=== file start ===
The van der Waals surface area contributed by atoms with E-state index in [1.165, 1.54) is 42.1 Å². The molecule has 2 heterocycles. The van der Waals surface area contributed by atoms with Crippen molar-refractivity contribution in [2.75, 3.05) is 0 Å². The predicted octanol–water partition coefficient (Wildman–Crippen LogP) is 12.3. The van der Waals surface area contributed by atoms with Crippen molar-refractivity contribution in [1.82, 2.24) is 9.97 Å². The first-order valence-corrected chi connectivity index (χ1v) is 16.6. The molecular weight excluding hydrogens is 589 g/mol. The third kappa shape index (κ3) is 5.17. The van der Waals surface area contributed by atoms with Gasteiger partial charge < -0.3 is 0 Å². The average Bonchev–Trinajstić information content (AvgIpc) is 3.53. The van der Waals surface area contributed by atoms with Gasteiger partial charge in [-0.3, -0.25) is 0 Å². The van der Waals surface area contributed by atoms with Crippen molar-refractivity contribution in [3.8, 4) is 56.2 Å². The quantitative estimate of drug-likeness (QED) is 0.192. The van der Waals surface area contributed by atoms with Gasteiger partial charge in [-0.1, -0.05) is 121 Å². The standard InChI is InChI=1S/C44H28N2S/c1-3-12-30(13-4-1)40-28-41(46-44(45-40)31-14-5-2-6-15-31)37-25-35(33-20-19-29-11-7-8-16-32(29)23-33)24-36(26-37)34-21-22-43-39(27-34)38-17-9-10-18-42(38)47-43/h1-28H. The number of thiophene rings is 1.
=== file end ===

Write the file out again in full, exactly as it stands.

The van der Waals surface area contributed by atoms with E-state index in [1.165, 1.54) is 42.1 Å². The molecule has 2 heterocycles. The van der Waals surface area contributed by atoms with Crippen molar-refractivity contribution in [2.75, 3.05) is 0 Å². The predicted octanol–water partition coefficient (Wildman–Crippen LogP) is 12.3. The van der Waals surface area contributed by atoms with Crippen molar-refractivity contribution in [1.82, 2.24) is 9.97 Å². The first-order valence-corrected chi connectivity index (χ1v) is 16.6. The molecular weight excluding hydrogens is 589 g/mol. The third kappa shape index (κ3) is 5.17. The van der Waals surface area contributed by atoms with Gasteiger partial charge < -0.3 is 0 Å². The average Bonchev–Trinajstić information content (AvgIpc) is 3.53. The van der Waals surface area contributed by atoms with Gasteiger partial charge in [-0.3, -0.25) is 0 Å². The van der Waals surface area contributed by atoms with Crippen molar-refractivity contribution in [3.8, 4) is 56.2 Å². The quantitative estimate of drug-likeness (QED) is 0.192. The van der Waals surface area contributed by atoms with Gasteiger partial charge in [-0.1, -0.05) is 121 Å². The standard InChI is InChI=1S/C44H28N2S/c1-3-12-30(13-4-1)40-28-41(46-44(45-40)31-14-5-2-6-15-31)37-25-35(33-20-19-29-11-7-8-16-32(29)23-33)24-36(26-37)34-21-22-43-39(27-34)38-17-9-10-18-42(38)47-43/h1-28H. The number of thiophene rings is 1.